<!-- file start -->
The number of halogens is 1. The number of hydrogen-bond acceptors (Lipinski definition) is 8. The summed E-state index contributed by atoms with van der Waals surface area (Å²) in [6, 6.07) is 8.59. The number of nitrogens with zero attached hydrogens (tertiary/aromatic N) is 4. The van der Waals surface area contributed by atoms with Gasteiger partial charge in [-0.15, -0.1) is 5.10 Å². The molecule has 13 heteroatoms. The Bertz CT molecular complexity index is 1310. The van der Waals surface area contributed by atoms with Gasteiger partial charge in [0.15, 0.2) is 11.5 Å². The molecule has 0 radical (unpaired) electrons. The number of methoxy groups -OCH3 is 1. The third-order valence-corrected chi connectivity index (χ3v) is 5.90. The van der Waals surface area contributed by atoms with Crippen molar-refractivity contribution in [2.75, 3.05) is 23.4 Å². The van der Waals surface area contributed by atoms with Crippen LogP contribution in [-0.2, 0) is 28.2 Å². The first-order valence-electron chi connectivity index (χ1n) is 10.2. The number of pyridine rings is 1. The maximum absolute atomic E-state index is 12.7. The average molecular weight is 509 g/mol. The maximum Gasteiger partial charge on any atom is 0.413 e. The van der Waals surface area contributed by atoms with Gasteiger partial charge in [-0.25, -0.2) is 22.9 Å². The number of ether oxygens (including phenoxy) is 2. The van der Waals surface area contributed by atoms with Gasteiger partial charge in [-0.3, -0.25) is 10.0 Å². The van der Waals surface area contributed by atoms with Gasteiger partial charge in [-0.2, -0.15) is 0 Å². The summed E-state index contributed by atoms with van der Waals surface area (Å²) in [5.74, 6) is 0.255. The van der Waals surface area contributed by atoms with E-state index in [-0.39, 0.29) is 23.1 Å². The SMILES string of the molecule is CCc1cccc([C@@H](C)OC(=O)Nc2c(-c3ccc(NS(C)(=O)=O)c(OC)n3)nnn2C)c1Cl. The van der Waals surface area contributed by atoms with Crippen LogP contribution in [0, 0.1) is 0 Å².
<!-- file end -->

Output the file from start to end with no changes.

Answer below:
The number of halogens is 1. The number of hydrogen-bond acceptors (Lipinski definition) is 8. The summed E-state index contributed by atoms with van der Waals surface area (Å²) in [6, 6.07) is 8.59. The number of nitrogens with zero attached hydrogens (tertiary/aromatic N) is 4. The van der Waals surface area contributed by atoms with Gasteiger partial charge in [-0.15, -0.1) is 5.10 Å². The molecule has 13 heteroatoms. The Bertz CT molecular complexity index is 1310. The van der Waals surface area contributed by atoms with Gasteiger partial charge in [0.15, 0.2) is 11.5 Å². The molecule has 0 radical (unpaired) electrons. The number of methoxy groups -OCH3 is 1. The third-order valence-corrected chi connectivity index (χ3v) is 5.90. The van der Waals surface area contributed by atoms with Crippen molar-refractivity contribution in [2.75, 3.05) is 23.4 Å². The van der Waals surface area contributed by atoms with Crippen LogP contribution in [-0.2, 0) is 28.2 Å². The first-order valence-electron chi connectivity index (χ1n) is 10.2. The number of pyridine rings is 1. The maximum absolute atomic E-state index is 12.7. The average molecular weight is 509 g/mol. The maximum Gasteiger partial charge on any atom is 0.413 e. The van der Waals surface area contributed by atoms with Gasteiger partial charge in [-0.25, -0.2) is 22.9 Å². The number of ether oxygens (including phenoxy) is 2. The van der Waals surface area contributed by atoms with Gasteiger partial charge in [-0.3, -0.25) is 10.0 Å². The van der Waals surface area contributed by atoms with Gasteiger partial charge in [-0.2, -0.15) is 0 Å². The summed E-state index contributed by atoms with van der Waals surface area (Å²) in [5.74, 6) is 0.255. The van der Waals surface area contributed by atoms with E-state index in [-0.39, 0.29) is 23.1 Å². The SMILES string of the molecule is CCc1cccc([C@@H](C)OC(=O)Nc2c(-c3ccc(NS(C)(=O)=O)c(OC)n3)nnn2C)c1Cl. The van der Waals surface area contributed by atoms with Crippen LogP contribution in [0, 0.1) is 0 Å².